Elsie went upstairs feeling a little conscience-stricken, and with an uneasy idea that she had said more than she should have. Captain Perez took up the newspaper and sat down to read. As for Captain Jerry, he sat down, too, but merely to get his thoughts assorted into an arrangement less like a spilled box of jackstraws. The Captain's wonderful scheme, that he had boasted of and worked so hard for, had fallen to earth like an exploded airship, and when it hit it hurt.

His first idea was to follow the usual procedure, and take the whole matter to Captain Eri for settlement, but the more he considered this plan the less he liked it. Captain Eri was an unmerciful tease, and he would be sure to "rub it in," in a way the mere thought of which made his friend squirm. There wasn't much use in confiding to Captain Perez, either. He must keep the secret and pretend that everything was working smoothly.

Then his thoughts turned to Hazeltine, and when he considered the wrong he had done that young man, he squirmed again. There wasn't a doubt in his mind that Ralph felt exactly as Elsie did about his interference. Captain Jerry decided that he owed the electrician an apology, and determined to offer it at the first opportunity.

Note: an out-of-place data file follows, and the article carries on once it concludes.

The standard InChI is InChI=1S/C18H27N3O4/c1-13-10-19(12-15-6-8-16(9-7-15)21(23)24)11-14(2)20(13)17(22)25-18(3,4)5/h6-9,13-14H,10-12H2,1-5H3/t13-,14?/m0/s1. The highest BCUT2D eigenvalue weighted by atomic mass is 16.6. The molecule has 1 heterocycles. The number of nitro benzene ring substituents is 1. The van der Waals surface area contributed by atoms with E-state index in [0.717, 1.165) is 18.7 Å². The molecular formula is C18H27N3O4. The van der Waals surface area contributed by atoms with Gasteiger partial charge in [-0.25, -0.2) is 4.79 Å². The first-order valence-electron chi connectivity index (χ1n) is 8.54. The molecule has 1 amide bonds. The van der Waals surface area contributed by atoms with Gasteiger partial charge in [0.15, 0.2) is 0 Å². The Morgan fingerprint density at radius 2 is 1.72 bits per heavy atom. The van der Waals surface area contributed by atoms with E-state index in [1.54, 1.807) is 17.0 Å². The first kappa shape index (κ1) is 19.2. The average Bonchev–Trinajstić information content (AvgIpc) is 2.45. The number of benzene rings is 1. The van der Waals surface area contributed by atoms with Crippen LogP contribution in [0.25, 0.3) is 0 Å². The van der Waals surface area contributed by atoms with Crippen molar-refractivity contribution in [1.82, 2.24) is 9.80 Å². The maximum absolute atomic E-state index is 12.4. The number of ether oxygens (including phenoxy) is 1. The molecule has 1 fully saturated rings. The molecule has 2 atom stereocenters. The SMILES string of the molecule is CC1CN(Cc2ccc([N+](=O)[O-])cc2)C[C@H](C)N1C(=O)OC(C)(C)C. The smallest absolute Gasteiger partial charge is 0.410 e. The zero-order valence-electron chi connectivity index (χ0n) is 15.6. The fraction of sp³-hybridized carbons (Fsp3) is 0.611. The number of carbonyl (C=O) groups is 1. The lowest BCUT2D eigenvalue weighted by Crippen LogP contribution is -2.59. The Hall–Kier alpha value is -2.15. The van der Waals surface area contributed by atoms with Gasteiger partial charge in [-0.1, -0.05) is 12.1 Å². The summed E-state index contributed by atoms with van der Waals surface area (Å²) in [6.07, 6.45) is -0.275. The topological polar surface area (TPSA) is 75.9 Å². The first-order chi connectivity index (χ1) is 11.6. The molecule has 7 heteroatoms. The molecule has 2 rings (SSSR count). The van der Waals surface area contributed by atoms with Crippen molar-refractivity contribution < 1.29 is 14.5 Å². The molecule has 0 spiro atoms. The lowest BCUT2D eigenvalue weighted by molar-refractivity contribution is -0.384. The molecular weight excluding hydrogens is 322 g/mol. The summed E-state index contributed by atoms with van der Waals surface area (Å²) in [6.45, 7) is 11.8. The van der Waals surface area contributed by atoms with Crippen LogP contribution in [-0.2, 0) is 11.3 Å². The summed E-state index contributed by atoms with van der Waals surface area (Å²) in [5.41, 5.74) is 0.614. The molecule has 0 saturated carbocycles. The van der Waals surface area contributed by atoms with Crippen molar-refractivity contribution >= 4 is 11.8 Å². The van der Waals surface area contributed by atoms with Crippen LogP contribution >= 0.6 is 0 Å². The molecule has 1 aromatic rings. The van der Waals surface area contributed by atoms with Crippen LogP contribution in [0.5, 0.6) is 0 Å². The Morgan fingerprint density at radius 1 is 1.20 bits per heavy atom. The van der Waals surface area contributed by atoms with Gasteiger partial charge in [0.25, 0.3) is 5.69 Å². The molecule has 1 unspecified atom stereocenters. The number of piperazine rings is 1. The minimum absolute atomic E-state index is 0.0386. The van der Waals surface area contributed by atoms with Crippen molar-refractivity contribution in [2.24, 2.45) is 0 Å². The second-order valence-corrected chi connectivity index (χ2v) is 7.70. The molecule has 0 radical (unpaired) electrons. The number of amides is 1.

And the opportunity came the very next morning, for Mrs. Snow wanted some clams for dinner, and asked him to dig some for her. The best clams in the vicinity were those in the flat across the bay near the cable station, and the Captain took his bucket and hoe and rowed over there. As he was digging, Ralph came strolling down to the shore.

Mr. Hazeltine's "Good-morning" was clear and hearty. Captain Jerry's was hesitating and formal. The talk that followed was rather one-sided. Finally, the Captain laid down his hoe, and came splashing over to where his friend was standing.

"Mr. Hazeltine," he said confusedly, "I kind of feel as if I ought to beg your pardon. I'm awful sorry I done what I did, but, as I said to Elsie, I meant well, and I'm sorry."

"Sorry? Sorry for what?"